The final presentation of the day was given by ESRI’s Dr Miguel Tovar Reanos and was about the role of financial literacy in experiencing fuel poverty. He presented findings based on a survey of 900 Irish homeowners.

NexSys researchers take part in Wind Energy Trade Show 2023

NexSys attended the Wind Energy Trade Show 2023 from October 11 and 12 at the Sport Ireland Campus in Blanchardstown, Dublin. 

NexSys funded investigator Dr Abdollah Malekjafarian (pictured above).

NexSys researchers from the offshore wind strand were at the NexSys stand of the trade show (stand A23), and NexSys funded investigator Dr Abdollah Malekjafarian (pictured above), based in UCD, presented findings from the NexSys offshore wind strand on the Research and Innovation stage on Wednesday October 11 at 3pm. 

NexSys PhD researchers Behnam Mohseni-Gharyehsafa (right in the image above) and Amirhossein Taran (left).

Dr Vikram Pakrashi, Lead of the Offshore Wind strand of NexSys and also based at UCD, said: “interdisciplinary excellence couldn’t be more timely and relevant than offshore wind for Ireland, and for the world. This is a rapidly evolving sector and fundamental to Ireland’s aspirations around clean, consistent and competitive energy supply. There is a tangible need for academic excellence to go hand in hand with industrial relevance. In the NexSys Offshore Wind strand, we tackle some of the key challenges in an Interdisciplinary manner and in close collaboration with industrial partners, leading to safer lifetime performance, improved operations & maintenance and cutting-edge innovations by assimilating fundamental physics, advanced experimentation, sensor networks, high-end computing and data analytics/AI.”

PhD researcher Mohadeseh (Mahdis) Ashkarkalaei at the NexSys stand 

NexSys industry partners RWE and ESB were exhibitors at the event. 

Speaking of the collaboration between RWE and NexSys, Peter Leffroy, Director, RWE, said: “collaboration is going to be at the heart of the energy system being able to achieve the ambitious and challenging decarbonisation targets that have been set. The NexSys programme is a superb example of what such collaboration should look like. RWE is delighted to become a partner in this programme and we are looking forward to engaging in mapping out the evolution of the energy system into the next generation.” 

Marguerite Sayers, Deputy CEO, ESB, said: “ESB is a founding member of the original partnership with UCD and industry and we are very pleased to continue that partnership through NexSys. Over that time we have gained huge insights from our involvement with UCD Energy Institute on the many challenges of moving to a decarbonised energy system. We expect the NexSys programme to provide further learnings and opportunities for engagement with all of the stakeholders involved. Decarbonising our energy system is central to ESB Net-Zero by 2040 Strategy and we recognise the value of collaboration between industry and academia in meeting this challenge.”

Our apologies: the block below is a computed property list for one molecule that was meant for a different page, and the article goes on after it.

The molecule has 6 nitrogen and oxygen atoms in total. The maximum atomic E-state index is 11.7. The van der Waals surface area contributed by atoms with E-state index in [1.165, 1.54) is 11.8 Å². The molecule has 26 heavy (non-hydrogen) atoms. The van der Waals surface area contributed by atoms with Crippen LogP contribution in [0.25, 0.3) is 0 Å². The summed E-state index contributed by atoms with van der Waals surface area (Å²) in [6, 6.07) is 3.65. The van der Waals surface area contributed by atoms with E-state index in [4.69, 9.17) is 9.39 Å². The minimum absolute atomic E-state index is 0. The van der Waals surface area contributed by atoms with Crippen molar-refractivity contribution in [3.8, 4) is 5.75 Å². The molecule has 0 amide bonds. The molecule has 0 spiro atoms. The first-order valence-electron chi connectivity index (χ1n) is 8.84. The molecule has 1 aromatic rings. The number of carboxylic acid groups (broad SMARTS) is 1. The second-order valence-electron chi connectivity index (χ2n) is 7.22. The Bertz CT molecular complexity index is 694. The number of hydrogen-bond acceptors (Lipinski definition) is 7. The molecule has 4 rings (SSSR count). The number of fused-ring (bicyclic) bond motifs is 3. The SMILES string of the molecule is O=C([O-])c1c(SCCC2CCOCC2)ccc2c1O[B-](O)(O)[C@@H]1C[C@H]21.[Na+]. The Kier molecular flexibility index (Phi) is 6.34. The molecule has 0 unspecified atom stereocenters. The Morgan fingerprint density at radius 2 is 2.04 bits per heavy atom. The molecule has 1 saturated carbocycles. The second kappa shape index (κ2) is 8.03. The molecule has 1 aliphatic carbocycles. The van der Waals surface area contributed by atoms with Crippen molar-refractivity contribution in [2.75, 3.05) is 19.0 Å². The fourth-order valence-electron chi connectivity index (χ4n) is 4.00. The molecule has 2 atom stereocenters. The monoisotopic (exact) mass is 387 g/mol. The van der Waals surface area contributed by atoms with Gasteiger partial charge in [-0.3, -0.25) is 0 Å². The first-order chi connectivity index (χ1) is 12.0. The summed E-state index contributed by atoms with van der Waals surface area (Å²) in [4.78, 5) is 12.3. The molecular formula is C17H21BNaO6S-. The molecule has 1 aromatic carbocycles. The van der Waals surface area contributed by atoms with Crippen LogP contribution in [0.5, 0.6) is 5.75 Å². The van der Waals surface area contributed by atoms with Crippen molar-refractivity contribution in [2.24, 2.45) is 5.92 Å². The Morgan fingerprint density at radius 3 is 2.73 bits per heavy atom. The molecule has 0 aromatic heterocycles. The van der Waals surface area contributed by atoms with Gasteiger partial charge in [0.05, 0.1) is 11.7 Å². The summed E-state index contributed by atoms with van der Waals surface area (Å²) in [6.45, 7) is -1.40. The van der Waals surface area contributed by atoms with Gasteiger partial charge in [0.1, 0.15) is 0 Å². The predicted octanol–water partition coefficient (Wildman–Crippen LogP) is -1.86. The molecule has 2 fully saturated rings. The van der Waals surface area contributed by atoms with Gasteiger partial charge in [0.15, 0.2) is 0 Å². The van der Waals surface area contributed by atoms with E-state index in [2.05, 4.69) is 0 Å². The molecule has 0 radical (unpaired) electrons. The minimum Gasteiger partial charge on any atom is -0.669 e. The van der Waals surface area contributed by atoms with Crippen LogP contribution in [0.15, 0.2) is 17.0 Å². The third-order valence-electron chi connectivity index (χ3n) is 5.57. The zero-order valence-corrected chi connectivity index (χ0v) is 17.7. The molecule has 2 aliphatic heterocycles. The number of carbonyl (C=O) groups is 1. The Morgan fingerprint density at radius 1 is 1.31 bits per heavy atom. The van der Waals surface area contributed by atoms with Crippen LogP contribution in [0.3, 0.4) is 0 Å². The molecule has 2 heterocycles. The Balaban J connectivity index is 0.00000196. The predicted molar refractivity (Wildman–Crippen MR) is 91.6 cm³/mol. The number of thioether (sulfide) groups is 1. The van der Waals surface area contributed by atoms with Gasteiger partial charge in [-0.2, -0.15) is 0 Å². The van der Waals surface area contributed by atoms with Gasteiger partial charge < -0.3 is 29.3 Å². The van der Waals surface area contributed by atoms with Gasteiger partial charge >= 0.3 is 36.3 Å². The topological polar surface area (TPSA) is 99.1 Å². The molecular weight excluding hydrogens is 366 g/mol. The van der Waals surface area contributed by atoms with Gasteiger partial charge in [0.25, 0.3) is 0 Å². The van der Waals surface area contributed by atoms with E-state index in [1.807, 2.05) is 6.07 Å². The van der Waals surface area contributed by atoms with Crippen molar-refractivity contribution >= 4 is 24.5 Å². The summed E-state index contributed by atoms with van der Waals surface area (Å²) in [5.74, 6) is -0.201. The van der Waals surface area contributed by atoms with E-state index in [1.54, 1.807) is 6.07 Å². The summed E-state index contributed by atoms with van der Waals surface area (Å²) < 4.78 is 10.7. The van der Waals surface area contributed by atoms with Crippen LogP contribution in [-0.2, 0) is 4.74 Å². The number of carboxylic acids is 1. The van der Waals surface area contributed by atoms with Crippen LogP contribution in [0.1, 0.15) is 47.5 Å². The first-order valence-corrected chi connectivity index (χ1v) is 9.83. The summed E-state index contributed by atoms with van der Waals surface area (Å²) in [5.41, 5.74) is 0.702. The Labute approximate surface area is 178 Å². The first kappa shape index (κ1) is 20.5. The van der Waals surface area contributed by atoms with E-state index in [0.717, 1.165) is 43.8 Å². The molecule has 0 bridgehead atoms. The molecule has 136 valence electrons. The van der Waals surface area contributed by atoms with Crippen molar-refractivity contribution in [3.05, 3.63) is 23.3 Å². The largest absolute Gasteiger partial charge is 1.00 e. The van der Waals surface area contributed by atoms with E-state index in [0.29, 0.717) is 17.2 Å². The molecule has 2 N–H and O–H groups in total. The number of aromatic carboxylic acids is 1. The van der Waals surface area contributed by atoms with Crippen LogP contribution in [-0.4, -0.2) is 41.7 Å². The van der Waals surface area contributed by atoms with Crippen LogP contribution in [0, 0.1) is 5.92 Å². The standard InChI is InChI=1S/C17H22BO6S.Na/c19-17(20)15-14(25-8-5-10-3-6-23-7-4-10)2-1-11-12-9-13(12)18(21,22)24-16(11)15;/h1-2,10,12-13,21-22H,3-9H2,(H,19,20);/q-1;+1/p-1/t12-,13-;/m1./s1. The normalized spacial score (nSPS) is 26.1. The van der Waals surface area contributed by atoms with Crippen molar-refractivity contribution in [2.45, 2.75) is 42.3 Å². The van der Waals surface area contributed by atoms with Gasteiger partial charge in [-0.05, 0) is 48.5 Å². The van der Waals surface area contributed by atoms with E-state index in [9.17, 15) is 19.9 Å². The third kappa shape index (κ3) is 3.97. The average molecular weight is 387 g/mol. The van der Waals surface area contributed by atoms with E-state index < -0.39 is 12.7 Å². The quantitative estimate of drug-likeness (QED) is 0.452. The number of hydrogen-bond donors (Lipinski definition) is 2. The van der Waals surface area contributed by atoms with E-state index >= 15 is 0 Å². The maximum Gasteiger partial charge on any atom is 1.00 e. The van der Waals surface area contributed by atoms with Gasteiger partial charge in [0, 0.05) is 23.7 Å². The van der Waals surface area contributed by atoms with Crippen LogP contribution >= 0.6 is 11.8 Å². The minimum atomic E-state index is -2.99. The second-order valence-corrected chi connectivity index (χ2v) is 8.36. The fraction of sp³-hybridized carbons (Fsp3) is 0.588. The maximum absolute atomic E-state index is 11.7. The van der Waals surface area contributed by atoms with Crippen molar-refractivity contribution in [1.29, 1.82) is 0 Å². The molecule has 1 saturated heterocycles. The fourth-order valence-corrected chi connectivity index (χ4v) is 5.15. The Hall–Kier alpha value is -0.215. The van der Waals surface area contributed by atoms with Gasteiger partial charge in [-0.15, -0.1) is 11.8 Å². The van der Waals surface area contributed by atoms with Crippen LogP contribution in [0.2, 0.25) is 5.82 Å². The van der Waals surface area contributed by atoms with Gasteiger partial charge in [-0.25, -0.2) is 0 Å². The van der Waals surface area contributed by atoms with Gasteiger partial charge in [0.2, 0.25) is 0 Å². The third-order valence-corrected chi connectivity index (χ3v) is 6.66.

NexSys funded investigator Dr Abdollah Malekjafarian (left) and PhD student Behnam Mohseni-Gharyehsafa (right).

About the Trade Show 

Wind Energy Ireland said the event would “bring together Ireland’s growing domestic supply chain, the key players in the global wind energy industry and cutting edge research from Ireland and internationally for the country’s first Wind Energy Trade Show. Already a leader in onshore wind energy, Ireland has the project pipeline and the determination to become a force in offshore renewables as well. The 2023 Trade Show will showcase the exciting potential for new entrants into the Irish market and introduce to the world Irish companies that are not just competing here but are ready to compete internationally.”

“This event will be a meeting place where the world’s major players and key industry leaders will chart a vision for Ireland’s energy future alongside a rapidly growing network of local and European suppliers all looking to invest in our energy revolution.”

“The Trade Show will showcase the exciting potential for new entrants into the Irish market and introduce to the world, Irish companies that are not only ready, but willing and able to compete internationally.”

Find our more about Wind Energy Ireland and the trade show here: 

Find out more about NexSys

Next Generation Energy Systems (NexSys) is an all-island multidisciplinary research programme, involving nine different research institutions, alongside industry partners from across the energy sector. The programme’s key aims include tackling the challenges of energy decarbonisation, and developing evidence-based pathways for a just, net-zero energy system.

NexSys is financially supported by Science Foundation Ireland under the SFI Strategic Partnership Programme (Grant Number 21/SPP/3756), industry co-funding partners, and a philanthropic donation by Mr David O’Reilly. NexSys’ nine industry co-funding partners are: EirGrid, ESB Group, Davy, Atlantic Hub, CIE, RWE, EPRI, Gas Networks Ireland and SSE Airtricity. In addition, NexSys has an extensive network of collaborating partners, which will be essential in providing an evidence base for policy and delivery of services.